SELLING A TENANTED PROPERTY - AVOIDING THE UNKNOWN RISKS
Updated: Dec 12, 2021
We don’t need to tell you that during this crazy time of the year the urgency to settle goes into overdrive, consequently increasing the probability of important issues getting overlooked, issues which come back to bite the parties in that “Happy New Year” period.
If you are negotiating the sale of an investment property that is already tenanted, it is critical to know the tenant’s position under their lease. Ask yourself, do you really know the tenant’s position on:
rental payments (are they up to date or is the tenant in arrears?);
damage to the property;
claims or demands.
Although managing agents are generally on top of these issues, it's critical to disclose the above when drafting the contract. The tenancies section of the contract on Page 3, must be completed correctly but it is also limited when disclosing the above points.
Standard condition 5.4 of the REIQ residential contract of sale assigns to the buyer on settlement the following:
covenants by the tenants under the residential tenancy agreement; and
Did you know the contract does not entitle the buyer to recover rental arrears from the tenants before settlement? This means the buyer cannot recover the arrears, even if it was to assist the seller, and as the seller is no longer the landlord it can complicate the seller’s position and reduce their options in attempting to recover the rental. For example – after settlement the seller won’t have access to the bond to recover the pre-settlement rent arrears, nor will they have the “stick” of being able to send the tenant a notice to remedy breach.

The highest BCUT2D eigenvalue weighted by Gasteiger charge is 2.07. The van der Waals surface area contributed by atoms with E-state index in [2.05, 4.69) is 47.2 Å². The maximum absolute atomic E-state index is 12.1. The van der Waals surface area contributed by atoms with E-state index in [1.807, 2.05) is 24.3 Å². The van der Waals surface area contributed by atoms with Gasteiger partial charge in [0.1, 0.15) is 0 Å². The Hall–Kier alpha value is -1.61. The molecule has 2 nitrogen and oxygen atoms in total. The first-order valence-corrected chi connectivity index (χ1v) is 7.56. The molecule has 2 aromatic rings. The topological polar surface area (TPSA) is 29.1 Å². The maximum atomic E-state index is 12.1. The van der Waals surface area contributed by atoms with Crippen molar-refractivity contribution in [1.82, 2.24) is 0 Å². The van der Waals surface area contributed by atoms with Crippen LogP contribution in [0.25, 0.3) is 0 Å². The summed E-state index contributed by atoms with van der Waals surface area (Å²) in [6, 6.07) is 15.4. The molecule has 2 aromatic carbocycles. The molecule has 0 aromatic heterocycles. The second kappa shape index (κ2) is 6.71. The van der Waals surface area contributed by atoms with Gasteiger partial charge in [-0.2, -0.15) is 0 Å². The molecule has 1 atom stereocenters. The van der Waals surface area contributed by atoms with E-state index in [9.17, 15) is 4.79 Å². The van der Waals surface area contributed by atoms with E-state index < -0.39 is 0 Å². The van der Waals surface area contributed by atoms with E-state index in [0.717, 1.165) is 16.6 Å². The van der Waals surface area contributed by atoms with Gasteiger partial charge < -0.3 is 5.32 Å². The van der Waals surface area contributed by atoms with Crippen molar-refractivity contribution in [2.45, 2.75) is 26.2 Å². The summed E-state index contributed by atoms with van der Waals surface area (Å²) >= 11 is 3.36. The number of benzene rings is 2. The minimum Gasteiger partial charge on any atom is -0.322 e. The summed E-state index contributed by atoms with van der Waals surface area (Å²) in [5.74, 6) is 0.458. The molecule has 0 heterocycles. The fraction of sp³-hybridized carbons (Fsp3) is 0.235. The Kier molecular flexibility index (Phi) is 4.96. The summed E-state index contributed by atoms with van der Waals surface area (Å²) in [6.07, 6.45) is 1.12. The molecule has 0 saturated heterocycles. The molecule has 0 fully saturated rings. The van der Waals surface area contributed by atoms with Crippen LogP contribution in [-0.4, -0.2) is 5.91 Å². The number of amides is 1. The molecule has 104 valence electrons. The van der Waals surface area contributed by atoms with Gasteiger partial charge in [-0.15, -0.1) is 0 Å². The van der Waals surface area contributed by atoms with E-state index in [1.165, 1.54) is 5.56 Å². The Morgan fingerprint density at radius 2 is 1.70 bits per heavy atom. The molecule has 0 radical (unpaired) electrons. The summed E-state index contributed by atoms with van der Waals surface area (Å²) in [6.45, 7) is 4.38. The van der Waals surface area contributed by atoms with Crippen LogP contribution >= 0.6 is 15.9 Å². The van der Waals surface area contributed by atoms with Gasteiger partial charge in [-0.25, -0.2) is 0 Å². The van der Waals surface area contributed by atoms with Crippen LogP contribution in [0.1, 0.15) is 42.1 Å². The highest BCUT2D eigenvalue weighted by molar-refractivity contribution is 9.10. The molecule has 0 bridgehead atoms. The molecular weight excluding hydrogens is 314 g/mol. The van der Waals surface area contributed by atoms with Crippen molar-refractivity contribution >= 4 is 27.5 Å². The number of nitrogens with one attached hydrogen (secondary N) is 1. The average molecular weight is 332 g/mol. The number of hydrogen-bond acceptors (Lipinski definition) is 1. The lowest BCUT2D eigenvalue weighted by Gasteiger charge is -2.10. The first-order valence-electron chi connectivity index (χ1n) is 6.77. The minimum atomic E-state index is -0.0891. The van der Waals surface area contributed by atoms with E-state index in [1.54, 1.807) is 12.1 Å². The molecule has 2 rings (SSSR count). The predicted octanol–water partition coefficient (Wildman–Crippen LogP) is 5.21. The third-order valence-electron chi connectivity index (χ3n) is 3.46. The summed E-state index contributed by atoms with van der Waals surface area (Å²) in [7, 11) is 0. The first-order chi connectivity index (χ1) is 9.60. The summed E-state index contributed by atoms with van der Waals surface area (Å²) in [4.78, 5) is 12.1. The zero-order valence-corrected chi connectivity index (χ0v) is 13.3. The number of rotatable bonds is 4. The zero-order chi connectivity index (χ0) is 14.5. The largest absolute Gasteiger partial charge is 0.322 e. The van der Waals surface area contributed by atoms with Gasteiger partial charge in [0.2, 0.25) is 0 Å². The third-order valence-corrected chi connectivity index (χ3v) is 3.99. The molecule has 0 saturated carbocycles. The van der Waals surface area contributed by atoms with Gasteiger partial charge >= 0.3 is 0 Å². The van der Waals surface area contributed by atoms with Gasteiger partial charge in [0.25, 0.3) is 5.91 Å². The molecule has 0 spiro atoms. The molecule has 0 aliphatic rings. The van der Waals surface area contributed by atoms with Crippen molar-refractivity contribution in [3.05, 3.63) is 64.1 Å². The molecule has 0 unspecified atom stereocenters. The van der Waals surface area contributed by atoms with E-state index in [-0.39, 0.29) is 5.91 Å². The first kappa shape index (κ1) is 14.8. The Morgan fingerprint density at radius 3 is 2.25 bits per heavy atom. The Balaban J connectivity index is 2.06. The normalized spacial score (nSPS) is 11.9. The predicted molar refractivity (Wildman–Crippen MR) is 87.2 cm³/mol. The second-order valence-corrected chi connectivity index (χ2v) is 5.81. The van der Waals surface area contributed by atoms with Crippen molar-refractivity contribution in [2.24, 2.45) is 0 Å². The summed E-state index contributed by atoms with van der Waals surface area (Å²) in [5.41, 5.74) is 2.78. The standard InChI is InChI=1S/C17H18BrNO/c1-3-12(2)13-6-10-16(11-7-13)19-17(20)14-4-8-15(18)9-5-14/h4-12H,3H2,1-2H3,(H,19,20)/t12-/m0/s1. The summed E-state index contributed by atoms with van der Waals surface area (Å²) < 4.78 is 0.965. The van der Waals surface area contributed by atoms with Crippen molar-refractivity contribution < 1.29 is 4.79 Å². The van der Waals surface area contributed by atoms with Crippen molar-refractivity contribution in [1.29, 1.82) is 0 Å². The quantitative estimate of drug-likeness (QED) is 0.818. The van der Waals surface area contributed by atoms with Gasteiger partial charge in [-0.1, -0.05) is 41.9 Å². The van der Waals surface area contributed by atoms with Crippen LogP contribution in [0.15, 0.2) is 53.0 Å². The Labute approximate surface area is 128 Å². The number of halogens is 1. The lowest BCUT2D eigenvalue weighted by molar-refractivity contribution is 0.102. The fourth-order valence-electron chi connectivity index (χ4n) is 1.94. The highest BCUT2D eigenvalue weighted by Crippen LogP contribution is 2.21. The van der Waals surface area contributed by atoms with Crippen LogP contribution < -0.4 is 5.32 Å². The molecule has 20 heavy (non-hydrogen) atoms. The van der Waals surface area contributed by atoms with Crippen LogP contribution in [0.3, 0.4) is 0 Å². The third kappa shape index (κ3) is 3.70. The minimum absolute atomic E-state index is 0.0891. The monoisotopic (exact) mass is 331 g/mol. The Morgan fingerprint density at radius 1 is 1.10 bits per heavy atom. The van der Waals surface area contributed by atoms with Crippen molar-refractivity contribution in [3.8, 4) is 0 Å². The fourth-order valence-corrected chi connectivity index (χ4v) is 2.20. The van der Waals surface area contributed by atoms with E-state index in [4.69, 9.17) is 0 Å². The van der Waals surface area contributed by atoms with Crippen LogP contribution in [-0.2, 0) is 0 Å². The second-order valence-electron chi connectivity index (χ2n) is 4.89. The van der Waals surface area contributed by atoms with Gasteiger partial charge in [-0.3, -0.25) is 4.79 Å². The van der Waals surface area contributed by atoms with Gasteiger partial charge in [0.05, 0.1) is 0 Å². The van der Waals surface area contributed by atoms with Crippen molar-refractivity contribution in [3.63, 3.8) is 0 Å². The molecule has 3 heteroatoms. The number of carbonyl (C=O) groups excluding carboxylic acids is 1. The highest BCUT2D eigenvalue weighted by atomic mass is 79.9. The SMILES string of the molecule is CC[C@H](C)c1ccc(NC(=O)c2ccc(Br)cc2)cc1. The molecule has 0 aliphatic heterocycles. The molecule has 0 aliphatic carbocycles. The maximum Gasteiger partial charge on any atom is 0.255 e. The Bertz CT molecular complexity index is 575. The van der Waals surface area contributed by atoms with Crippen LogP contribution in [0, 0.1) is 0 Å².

When selling a tenanted property with rent arrears or other unresolved issues with a tenant, we recommend the seller discuss these with their lawyer – preferably before signing a sale contract!
Unfortunately, the REIQ contracts have limited information on your rights and obligations in managing the property between signing the contract and settlement (beyond a statement in standard condition 8.3 that the seller must use the property reasonably until settlement and must not do anything regarding the property or the tenancy that “may significantly alter them” or result in later expense for the buyer). Overlaying the contract is a general principle under the common law (judge-made law) which might oblige the seller to take action to preserve the property for the buyer’s benefit if the tenant is doing something that is seriously damaging the property. All of this is rather vague and there is no clear guidance on what the seller is allowed to do (or may even be required to do) before settlement when selling a property that is occupied by a defaulting tenant.
By having Creevey Russell Lawyers review a sale contract before its signed and telling us that that there are rent arrears or other unresolved issues with the tenant, we can help the seller understand their position and risks, and potentially help to negotiate special conditions into the contract to protect them. The seller’s options may be more limited if they have already signed a sale contract, but they should still seek our advice regarding early warnings of the issues with the tenant.